How to File for Divorce in Connecticut without a Lawyer?

Self-represented plaintiffs will also go through the above stages in a divorce filing. Nevertheless, there are official resources for self-represented plaintiffs in the self-help section of the judiciary website. Furthermore, most district courthouses have court service centers that provide services for self-represented litigants. The Connecticut Network for Legal Aid also has several self-help booklets for certain family matters including divorce, child custody, and support. Information at law libraries is also helpful.

How Does Connecticut Divorce Mediation Work?

Also known as alternative dispute resolution, parties in a divorce often have to complete a court-ordered mediation before the case proceeds to a court hearing. In a nutshell, mediation does not attempt to restore a marriage; it aims to help couples reach a middle ground regarding disputes with the help of a mediator. The mediator, an indifferent party, holds sessions with the parties separately and together to work out differences. Depending on the outcome, the mediator then prepares a divorce agreement or written summary of the points agreed on and presents it to the parties. The intending divorcees will then review the contents of the agreement or summary alone or with the help of a lawyer if represented. If there are any changes, reviews, or corrections, the mediator will work with the parties to update the document. After concluding mediation, the case moves on to a court hearing before a judge. An advantage of mediation is that: if successful, the parties can avoid a protracted divorce, save legal fees, and move on faster. Nevertheless, it is important to know that the agreement or summary is not legally binding until revision and adjudication by a judge.

How Long After Mediation is Divorce Final in Connecticut?

It depends on how complicated the divorce is and the time taken for spouses to reach an agreement. Mediation may be over in a few sessions spanning days or take several weeks depending on how soon the couple reaches a middle ground on all or some disputes. When mediation fails, the case will eventually go to court, but the judge will have sole discretion in deciding the disputes.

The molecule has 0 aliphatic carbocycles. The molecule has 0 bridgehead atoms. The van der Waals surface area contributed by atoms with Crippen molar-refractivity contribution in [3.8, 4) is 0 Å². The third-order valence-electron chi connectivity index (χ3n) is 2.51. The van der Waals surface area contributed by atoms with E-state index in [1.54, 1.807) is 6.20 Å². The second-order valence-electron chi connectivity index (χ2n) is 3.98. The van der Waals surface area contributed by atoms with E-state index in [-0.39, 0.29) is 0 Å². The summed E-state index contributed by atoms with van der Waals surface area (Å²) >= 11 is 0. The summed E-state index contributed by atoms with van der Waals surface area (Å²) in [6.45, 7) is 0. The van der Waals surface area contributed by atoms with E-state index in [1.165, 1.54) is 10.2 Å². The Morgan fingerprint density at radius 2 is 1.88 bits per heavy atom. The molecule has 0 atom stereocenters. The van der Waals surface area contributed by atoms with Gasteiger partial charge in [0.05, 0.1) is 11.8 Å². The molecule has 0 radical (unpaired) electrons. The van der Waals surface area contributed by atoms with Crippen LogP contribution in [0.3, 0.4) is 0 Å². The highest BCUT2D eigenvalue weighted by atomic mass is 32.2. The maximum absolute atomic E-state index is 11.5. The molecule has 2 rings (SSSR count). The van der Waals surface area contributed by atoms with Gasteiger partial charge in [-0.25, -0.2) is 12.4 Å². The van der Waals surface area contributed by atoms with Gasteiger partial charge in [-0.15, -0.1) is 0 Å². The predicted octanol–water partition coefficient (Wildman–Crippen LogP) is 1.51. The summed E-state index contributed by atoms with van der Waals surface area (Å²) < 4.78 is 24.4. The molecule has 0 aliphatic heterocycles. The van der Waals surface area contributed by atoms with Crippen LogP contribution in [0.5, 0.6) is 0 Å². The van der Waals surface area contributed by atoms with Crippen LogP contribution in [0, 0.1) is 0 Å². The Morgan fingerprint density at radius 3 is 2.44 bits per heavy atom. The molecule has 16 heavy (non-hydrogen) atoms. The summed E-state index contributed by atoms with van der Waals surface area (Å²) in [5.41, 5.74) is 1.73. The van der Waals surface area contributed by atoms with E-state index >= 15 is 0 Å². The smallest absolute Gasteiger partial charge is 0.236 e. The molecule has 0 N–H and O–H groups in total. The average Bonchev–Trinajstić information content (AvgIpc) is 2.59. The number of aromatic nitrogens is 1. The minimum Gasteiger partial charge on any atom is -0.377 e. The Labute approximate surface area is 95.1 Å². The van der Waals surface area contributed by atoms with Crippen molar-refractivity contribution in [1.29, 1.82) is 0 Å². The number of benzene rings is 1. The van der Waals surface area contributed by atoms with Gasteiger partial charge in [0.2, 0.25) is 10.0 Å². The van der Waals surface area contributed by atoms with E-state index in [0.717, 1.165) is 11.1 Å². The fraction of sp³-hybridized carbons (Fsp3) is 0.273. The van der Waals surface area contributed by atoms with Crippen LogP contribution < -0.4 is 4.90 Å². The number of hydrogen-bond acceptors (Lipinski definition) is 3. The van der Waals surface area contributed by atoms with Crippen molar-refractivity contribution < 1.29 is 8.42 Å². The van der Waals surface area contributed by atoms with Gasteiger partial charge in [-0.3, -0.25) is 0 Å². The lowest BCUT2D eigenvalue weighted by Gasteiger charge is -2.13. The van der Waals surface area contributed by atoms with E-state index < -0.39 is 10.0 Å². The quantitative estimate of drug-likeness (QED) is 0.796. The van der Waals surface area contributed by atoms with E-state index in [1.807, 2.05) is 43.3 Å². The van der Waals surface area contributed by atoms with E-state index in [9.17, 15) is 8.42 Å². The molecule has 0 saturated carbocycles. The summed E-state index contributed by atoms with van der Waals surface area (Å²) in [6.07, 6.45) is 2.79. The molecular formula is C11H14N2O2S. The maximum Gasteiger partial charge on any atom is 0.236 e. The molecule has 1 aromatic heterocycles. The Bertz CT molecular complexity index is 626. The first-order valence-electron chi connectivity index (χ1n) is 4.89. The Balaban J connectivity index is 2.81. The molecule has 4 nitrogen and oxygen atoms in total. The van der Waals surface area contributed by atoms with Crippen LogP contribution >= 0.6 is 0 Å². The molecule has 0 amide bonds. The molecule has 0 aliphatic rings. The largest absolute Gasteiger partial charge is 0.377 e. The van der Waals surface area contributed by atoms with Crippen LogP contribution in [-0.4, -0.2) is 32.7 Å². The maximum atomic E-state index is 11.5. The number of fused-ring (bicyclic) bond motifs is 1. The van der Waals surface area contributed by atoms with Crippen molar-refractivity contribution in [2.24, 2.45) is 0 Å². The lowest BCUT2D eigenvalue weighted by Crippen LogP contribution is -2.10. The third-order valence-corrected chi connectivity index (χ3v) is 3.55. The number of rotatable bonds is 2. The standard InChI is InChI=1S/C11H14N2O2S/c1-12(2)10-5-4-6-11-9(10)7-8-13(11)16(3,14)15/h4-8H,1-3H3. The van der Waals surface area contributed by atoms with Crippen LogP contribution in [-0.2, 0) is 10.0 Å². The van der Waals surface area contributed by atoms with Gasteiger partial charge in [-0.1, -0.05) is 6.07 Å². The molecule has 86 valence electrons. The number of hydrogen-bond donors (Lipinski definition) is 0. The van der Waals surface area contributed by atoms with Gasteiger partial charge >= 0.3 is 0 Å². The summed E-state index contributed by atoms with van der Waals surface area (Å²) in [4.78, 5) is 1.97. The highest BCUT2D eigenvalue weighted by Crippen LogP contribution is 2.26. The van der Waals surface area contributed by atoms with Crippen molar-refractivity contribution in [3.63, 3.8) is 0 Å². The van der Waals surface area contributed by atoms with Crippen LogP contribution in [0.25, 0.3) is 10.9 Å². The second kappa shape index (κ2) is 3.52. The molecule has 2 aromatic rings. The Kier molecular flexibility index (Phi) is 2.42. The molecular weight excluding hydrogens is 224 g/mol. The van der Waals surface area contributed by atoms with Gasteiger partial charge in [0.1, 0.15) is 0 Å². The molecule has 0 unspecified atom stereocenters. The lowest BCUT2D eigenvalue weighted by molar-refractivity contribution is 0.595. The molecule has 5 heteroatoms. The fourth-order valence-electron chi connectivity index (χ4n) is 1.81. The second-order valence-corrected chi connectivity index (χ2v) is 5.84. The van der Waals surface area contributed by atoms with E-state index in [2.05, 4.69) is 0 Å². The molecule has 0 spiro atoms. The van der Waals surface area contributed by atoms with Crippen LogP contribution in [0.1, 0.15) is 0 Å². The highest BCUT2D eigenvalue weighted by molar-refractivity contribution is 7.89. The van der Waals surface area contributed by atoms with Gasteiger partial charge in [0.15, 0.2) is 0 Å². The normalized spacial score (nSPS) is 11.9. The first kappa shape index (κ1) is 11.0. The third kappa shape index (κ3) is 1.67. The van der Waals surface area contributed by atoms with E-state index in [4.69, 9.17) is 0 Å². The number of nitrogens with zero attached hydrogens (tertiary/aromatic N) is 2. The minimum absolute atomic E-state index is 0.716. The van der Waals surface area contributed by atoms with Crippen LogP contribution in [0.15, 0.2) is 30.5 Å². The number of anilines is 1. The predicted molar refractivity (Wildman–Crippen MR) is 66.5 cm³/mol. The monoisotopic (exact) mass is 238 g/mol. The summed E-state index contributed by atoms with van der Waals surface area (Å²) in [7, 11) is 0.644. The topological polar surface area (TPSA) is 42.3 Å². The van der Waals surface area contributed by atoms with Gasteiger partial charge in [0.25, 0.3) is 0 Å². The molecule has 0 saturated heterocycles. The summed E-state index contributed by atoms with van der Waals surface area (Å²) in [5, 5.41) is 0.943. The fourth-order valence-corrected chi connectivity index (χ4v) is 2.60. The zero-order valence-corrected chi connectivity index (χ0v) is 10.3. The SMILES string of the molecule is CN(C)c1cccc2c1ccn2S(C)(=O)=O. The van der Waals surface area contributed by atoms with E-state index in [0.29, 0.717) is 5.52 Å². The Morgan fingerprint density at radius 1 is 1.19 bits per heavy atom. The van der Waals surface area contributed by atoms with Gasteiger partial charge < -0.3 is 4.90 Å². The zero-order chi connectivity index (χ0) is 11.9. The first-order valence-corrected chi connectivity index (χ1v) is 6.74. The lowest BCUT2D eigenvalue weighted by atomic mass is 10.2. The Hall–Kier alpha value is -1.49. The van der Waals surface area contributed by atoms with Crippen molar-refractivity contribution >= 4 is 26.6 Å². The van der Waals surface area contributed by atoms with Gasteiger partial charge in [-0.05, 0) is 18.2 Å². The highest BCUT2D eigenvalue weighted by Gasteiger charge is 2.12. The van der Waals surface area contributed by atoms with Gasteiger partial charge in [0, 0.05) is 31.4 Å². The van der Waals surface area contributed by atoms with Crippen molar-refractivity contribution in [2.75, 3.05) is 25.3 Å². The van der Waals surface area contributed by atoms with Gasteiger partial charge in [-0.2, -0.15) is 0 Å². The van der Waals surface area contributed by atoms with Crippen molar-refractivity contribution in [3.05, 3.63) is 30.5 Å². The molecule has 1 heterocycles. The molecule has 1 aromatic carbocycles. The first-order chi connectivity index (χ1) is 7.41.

Are Divorce Records Public in Connecticut?

Yes, divorce records are public documents under the Connecticut Freedom of Information Act (FOIA). However, these records are subject to statutory and court-ordered restrictions if the contents of the record are deemed sensitive, confidential, or potentially injurious to the parties. In this case, the public requester cannot access divorce records without a court order; only authorized court personnel and eligible individuals can access sealed divorce records.

Records that are considered public may be accessible from some third-party websites. These websites often make searching simpler, as they are not limited by geographic location, and search engines on these sites may help when starting a search for specific or multiple records. To begin using such a search engine on a third-party or government website, interested parties usually must provide:

  • The name of the person involved in the record, unless said person is a juvenile
  • The location or assumed location of the record or person involved. This includes information such as the city, county, or state that the person resides in or was accused in.

Third-party sites are independent of government sources and are not sponsored by these government agencies. Because of this, record availability on third-party sites may vary.

How do I Get Connecticut Divorce Records?

A requester must visit the Superior court where the divorce suit was filed and adjudicated in person and during business hours. The address and contact information of courts in Connecticut is available on the judicial directory. The requester must submit a request describing the records sought with sufficient information to help court staff perform a search. This information includes the name of the parties, their attorneys, date of filing or adjudication, case number, and the name of the presiding judge. Courts also allow mail-in requests for divorce records that are available in the public domain. In most cases, the requester will find information on how to request records via mail on the court or county website.

Meanwhile, record custodians charge a nominal fee for searching and reproducing the divorce records sought. The requester must pay these associated fees via the payment method accepted by the court. Furthermore, information on divorce filings is available to interested members of the public online. Visit the online repository and perform a search using the aforementioned required parameters.